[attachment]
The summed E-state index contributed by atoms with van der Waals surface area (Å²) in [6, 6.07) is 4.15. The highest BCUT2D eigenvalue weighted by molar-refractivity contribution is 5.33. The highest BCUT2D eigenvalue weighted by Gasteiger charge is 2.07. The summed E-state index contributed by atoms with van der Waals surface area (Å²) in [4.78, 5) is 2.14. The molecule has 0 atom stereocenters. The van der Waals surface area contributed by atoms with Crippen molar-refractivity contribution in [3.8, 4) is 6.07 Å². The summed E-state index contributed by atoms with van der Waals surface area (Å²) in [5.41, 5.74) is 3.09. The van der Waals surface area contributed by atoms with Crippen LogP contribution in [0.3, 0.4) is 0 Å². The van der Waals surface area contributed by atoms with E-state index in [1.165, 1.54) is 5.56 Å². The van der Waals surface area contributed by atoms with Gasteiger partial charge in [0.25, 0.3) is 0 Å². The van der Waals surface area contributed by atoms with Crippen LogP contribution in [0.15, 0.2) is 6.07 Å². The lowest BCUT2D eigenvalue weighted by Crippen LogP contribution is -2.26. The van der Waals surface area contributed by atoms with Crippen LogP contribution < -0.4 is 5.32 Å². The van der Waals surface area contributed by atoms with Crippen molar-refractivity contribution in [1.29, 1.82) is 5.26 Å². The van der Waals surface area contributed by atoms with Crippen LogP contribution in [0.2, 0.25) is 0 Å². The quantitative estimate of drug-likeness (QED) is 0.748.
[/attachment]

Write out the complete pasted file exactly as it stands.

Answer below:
The summed E-state index contributed by atoms with van der Waals surface area (Å²) in [6, 6.07) is 4.15. The highest BCUT2D eigenvalue weighted by molar-refractivity contribution is 5.33. The highest BCUT2D eigenvalue weighted by Gasteiger charge is 2.07. The summed E-state index contributed by atoms with van der Waals surface area (Å²) in [4.78, 5) is 2.14. The molecule has 0 atom stereocenters. The van der Waals surface area contributed by atoms with Crippen molar-refractivity contribution in [3.8, 4) is 6.07 Å². The summed E-state index contributed by atoms with van der Waals surface area (Å²) in [5.41, 5.74) is 3.09. The van der Waals surface area contributed by atoms with Crippen LogP contribution in [0.3, 0.4) is 0 Å². The van der Waals surface area contributed by atoms with E-state index in [1.165, 1.54) is 5.56 Å². The van der Waals surface area contributed by atoms with Gasteiger partial charge in [0.25, 0.3) is 0 Å². The van der Waals surface area contributed by atoms with Crippen LogP contribution in [0.15, 0.2) is 6.07 Å². The lowest BCUT2D eigenvalue weighted by Crippen LogP contribution is -2.26. The van der Waals surface area contributed by atoms with Crippen LogP contribution < -0.4 is 5.32 Å². The van der Waals surface area contributed by atoms with Crippen molar-refractivity contribution in [1.29, 1.82) is 5.26 Å². The van der Waals surface area contributed by atoms with Crippen LogP contribution in [0.2, 0.25) is 0 Å². The quantitative estimate of drug-likeness (QED) is 0.748.